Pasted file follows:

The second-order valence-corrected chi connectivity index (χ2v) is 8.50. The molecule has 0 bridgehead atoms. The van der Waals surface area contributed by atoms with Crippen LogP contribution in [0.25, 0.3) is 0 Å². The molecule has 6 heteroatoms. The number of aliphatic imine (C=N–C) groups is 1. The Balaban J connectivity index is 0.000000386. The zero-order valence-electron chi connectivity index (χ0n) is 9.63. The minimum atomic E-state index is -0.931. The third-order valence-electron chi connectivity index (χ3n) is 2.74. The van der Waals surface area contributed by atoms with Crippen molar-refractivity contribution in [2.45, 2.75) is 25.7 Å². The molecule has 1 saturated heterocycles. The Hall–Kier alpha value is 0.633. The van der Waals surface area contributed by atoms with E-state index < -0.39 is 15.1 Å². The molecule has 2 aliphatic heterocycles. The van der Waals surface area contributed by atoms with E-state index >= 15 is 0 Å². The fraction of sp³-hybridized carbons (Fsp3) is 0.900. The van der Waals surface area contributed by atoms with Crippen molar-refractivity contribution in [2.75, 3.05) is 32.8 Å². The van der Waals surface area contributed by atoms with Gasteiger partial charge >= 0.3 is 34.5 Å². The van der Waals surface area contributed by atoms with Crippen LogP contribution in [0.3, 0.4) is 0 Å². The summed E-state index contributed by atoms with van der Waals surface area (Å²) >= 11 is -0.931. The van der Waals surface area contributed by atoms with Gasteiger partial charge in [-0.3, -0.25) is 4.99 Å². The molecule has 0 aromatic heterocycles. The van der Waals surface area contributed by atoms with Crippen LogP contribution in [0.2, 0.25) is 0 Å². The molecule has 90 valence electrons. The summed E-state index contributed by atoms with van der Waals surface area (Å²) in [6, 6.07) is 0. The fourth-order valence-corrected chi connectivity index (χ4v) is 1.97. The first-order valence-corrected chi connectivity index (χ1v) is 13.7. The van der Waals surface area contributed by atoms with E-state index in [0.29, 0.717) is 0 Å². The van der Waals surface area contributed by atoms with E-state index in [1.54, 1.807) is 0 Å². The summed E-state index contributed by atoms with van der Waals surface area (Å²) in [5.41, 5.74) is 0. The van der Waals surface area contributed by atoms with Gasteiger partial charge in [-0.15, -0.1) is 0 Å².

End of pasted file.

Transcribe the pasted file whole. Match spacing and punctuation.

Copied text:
The second-order valence-corrected chi connectivity index (χ2v) is 8.50. The molecule has 0 bridgehead atoms. The van der Waals surface area contributed by atoms with Crippen LogP contribution in [0.25, 0.3) is 0 Å². The molecule has 6 heteroatoms. The number of aliphatic imine (C=N–C) groups is 1. The Balaban J connectivity index is 0.000000386. The zero-order valence-electron chi connectivity index (χ0n) is 9.63. The minimum atomic E-state index is -0.931. The third-order valence-electron chi connectivity index (χ3n) is 2.74. The van der Waals surface area contributed by atoms with Crippen molar-refractivity contribution in [2.45, 2.75) is 25.7 Å². The molecule has 1 saturated heterocycles. The Hall–Kier alpha value is 0.633. The van der Waals surface area contributed by atoms with E-state index < -0.39 is 15.1 Å². The molecule has 2 aliphatic heterocycles. The van der Waals surface area contributed by atoms with E-state index >= 15 is 0 Å². The fraction of sp³-hybridized carbons (Fsp3) is 0.900. The van der Waals surface area contributed by atoms with Crippen molar-refractivity contribution in [2.75, 3.05) is 32.8 Å². The van der Waals surface area contributed by atoms with Gasteiger partial charge >= 0.3 is 34.5 Å². The van der Waals surface area contributed by atoms with Crippen LogP contribution in [0.3, 0.4) is 0 Å². The summed E-state index contributed by atoms with van der Waals surface area (Å²) >= 11 is -0.931. The van der Waals surface area contributed by atoms with Gasteiger partial charge in [-0.3, -0.25) is 4.99 Å². The molecule has 0 aromatic heterocycles. The van der Waals surface area contributed by atoms with Crippen LogP contribution in [0.2, 0.25) is 0 Å². The molecule has 90 valence electrons. The summed E-state index contributed by atoms with van der Waals surface area (Å²) in [6, 6.07) is 0. The fourth-order valence-corrected chi connectivity index (χ4v) is 1.97. The first-order valence-corrected chi connectivity index (χ1v) is 13.7. The van der Waals surface area contributed by atoms with E-state index in [0.29, 0.717) is 0 Å². The van der Waals surface area contributed by atoms with E-state index in [1.54, 1.807) is 0 Å². The summed E-state index contributed by atoms with van der Waals surface area (Å²) in [5.41, 5.74) is 0. The van der Waals surface area contributed by atoms with Gasteiger partial charge in [-0.15, -0.1) is 0 Å².